ANALYSIS: The Good, the Bad, and the Questionable of Commission’s 10 Fiscal RecommendationsMarch 2, 2018
The Connecticut Commission on Fiscal Stability and Economic Growth issued 10 recommendations on Thursday to get the state on the path to solvency.
The Connecticut Commission on Fiscal Stability and Economic Growth issued 10 recommendations on Thursday – covering spending, taxes, regulations, and initiatives – to get the state on the path to solvency.
It seems Democrats and Republicans are giving the proposal time to marinate. In the meantime, here’s Reclaim Connecticut’s take on the good, the bad, and the questionable of the commission’s report, at first glance.
- #3: “Create a Joint Budget Committee of the legislature with the power to set limits on revenues and expenses.”
- #4: “Have the legislature assume the responsibility to define state employee fringe benefits by removing them from collective bargaining for new contracts.”
- #5: “Amend binding arbitration laws to permit award of compromise outcomes.”
- #6: “Develop and implement a plan to cut $1 billion out of annual operating expenses.”
- #7: “Reform the Teachers’ Retirement System to lower costs and to make it sustainable by paying down unfunded liabilities.”
Half of the commission’s recommendations strike at two of the central, long-term problems for the state: 1) liabilities from state employee pensions and benefits, and 2) runaway state spending. Giving the reins of fringe benefits to the legislature, for example, will not remove partisan politics from the equation but will make it more likely there’s some restraint on future contracts with state workers.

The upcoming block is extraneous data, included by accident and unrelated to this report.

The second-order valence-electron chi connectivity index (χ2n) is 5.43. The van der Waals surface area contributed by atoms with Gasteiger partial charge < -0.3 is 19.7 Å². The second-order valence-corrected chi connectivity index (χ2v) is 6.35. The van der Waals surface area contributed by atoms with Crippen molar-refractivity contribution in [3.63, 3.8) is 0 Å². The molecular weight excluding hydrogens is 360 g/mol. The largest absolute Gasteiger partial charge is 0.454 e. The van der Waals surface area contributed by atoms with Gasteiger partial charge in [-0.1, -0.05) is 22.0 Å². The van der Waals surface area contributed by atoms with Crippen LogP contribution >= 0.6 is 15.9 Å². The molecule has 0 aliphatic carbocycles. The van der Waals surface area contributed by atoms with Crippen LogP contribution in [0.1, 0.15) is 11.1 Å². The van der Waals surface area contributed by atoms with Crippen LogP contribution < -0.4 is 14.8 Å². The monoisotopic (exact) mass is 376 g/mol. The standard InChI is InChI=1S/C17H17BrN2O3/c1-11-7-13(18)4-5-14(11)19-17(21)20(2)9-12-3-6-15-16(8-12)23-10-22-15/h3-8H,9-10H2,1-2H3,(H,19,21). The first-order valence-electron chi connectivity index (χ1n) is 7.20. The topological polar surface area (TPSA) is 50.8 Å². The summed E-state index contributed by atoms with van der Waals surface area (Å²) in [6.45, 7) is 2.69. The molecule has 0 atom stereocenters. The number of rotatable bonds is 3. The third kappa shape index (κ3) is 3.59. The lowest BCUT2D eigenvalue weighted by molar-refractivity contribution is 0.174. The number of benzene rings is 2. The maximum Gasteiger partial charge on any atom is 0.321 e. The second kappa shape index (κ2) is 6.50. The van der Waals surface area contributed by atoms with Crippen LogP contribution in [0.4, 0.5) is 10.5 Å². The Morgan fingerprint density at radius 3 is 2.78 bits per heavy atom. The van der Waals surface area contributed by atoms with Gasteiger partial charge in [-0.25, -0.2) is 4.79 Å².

- #2: “Raise the gas tax to fund transportation projects and produce a plan for eventual implementation of electronic tolls.”
Reclaim Connecticut readers have made clear they’re opposed to tolls, and to Malloy’s proposal to raise gas taxes. While Malloy may support this part of the plan, there’s little appetite for hundreds of millions (or even billions) of dollars in new taxes.
- #1: “Enact a revenue neutral rebalancing of state taxes (which becomes revenue positive when coupled with economic growth) that reduces income taxes in every bracket, selectively raises taxes on business, raises the sales tax rate by less than 1%, cuts exemptions and exclusions from all taxes by 14%, and eliminates the dwindling estate and gift taxes.”
- #8: “Reinvest in transportation and cities, and build a major new STEM campus in one city in partnership with a major research university.”
- #9: “Undertake a series of growth initiatives, led by the executive branch, with the funding and support from the legislature to (1) develop and retain the workforce Connecticut needs, (2) support the growth of Connecticut’s highest-potential economic sectors and (3) transform the business environment for entrepreneurship and innovation.”
- #10: “Diversify municipal revenue streams beyond the regressive property tax and stimulate regional service delivery.”
Regarding items 8-10, some taxpayers will question whether new spending is the wisest way to use their tax dollars, with current, multibillion-dollar deficits. Yes, the commission proposal works to balancing the budget, but could it balance the budget quicker without the above proposals?
The tax “rebalancing” is the headliner, and perhaps invites the most questions. Who does reducing income taxes help? Who does raising business and sales taxes hurt?
The fiscal commission made an effort to tackle the state’s massive budget question, but, for now, there may be more questions than answers.
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